07
May
12

Failing to Make Fun of James Bond, Bravo Zombie Simpsons

Chalkboard - The Spy Who Learned Me

“Well, here we are at the Brad Goodman lecture.” – Homer Simpson
“We know, Dad.” – Lisa Simpson
“I just thought I’d remind everybody.  After all, we did agree to attend this self help seminar.” – Homer Simpson
“What an odd thing to say.” – Bart Simpson
 

Near the end of “The Spy Who Learned Me”, Homer and Marge are running away from a nameless (and apparently Bolivian) guy who has just pulled a gun on Homer.  This is the dialogue . . .

Marge:  Why is he trying to kill you?  And why did she call you her love?
Homer:  It was all a training exercise to make me smooth for you.  Of course, she fell for me, and of course I wanted no part of her.  Now the only one who can help us is Stradivarius Cain. 
Marge:  The guy from the movie?
Homer:  I’ll explain later!  Strad, come back!  I know you’re in there!

. . . and then Homer bashes himself in the head a few times with a rock.  I like this scene, not because it’s funny or entertaining, but because it crams virtually every problem from the rest of the episode into a single moment. 

To begin with, it’s mostly unnecessary exposition.  Take “Now the only one who can help us is Stradivarius Cain”.  There is absolutely no reason for Homer to say that.  The audience already knows who he wants to see, and while it’s true that Marge doesn’t, she’s about to vanish from the scene without explanation, which is another problem this episode has in spades.  From Nelson robbing kids right from Willie’s hand and Krusty just appearing in that movie to all those women Homer hits on, “The Spy Who Learned” me has a boatload of mysteriously appearing and disappearing people.  And there’s the fact that the scene itself makes no sense: no one else at this fancy party noticed the violence or the gun, Homer and Marge make it to the woods in no time at all, and, despite the fact that the guy compliments Homer on his hiding skills, Homer wasn’t hiding at all.  He was standing up and talking out loud, a very poor way not to be seen.*  When all is said and done, this scene is so dense with problems established earlier in the episode that, in a weird, funhouse mirror kind of way, it’s almost like an actual plot climax.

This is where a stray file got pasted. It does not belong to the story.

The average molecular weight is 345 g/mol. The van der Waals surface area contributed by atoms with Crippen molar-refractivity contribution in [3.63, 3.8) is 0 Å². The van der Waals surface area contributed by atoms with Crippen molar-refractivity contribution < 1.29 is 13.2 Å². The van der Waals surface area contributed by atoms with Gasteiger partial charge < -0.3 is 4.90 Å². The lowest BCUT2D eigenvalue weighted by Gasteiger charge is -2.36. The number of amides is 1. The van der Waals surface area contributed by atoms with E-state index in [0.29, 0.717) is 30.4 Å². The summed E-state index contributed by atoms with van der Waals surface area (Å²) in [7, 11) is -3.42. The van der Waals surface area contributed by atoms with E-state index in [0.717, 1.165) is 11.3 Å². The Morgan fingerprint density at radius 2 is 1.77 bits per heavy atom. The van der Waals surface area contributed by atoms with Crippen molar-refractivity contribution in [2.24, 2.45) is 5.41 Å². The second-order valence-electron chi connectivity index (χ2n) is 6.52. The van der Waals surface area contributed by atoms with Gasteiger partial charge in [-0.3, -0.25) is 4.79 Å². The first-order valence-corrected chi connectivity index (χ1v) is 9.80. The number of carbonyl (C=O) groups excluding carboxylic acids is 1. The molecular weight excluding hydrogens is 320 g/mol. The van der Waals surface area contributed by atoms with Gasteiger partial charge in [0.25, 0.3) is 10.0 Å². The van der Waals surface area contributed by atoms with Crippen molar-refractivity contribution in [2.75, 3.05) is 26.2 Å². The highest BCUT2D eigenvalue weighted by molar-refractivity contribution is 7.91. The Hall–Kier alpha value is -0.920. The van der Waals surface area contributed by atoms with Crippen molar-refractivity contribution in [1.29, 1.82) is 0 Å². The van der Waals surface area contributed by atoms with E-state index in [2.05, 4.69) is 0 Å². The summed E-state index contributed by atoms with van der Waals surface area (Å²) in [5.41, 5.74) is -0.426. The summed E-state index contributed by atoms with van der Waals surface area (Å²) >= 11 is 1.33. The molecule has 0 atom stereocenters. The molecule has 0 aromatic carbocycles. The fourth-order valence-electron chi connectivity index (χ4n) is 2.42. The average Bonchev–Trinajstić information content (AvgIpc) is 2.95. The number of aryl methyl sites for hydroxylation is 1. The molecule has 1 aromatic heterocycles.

There was a B-plot as well, something that started about childhood obesity but then ended with Nelson getting into ludicrous shape with help from a personal trainer.  It had many of the same problems, starting with the fact that Krusty’s mansion is shockingly accessible to anyone who wants to wander into it. 

Anyway, the numbers are in and they are just awful.  Last night only 4.75 million viewers realized that their imaginary friends say more interesting things than that total waste of Bryan Cranston.  That’s good for #2 on the all time least watched list, and means that (counting a tie between Season 22 and Season 23 at #5), all five of the five least watched episodes ever have come this season (numbers are millions of viewers):

#1  23-13    4.33    The Daughter Also Rises
#2  23-20    4.75    The Spy Who Learned Me
#3  23-18    4.86    Beware My Cheating Bart
#4  23-16    4.96    How I Wet Your Mother
#5  23-19    5.00    A Totally Fun Thing That Bart Will Never Do Again
#5  22-18    5.00    The Great Simpsina

The Season 23 average is now a mere 6.31 million viewers.  That’s more than 10% down from Season 22’s 7.10 million, which was already the lowest rated season ever.  As recently as five years ago this show was averaging more than nine million viewers per episode, now it’s barely two thirds of that. 

*Mr. Idle, you’re better than this. 


15 Responses to “Failing to Make Fun of James Bond, Bravo Zombie Simpsons”


  1. 7 May 2012 at 6:33 pm

    The “Bolivian guy” thing really struck me as icky, pointless racism. First Homer’s at this upscale bar, and it’s a (relatively) realistic scenario, then suddenly—because he’s dark-skinned and has an accent, I guess?—this guy pulls a gun on him and chases him around. Ugh, what a dreadful episode. At least Bryan Cranston was good, if you ignored the actual words he was saying.

    • 2 Stan
      7 May 2012 at 8:16 pm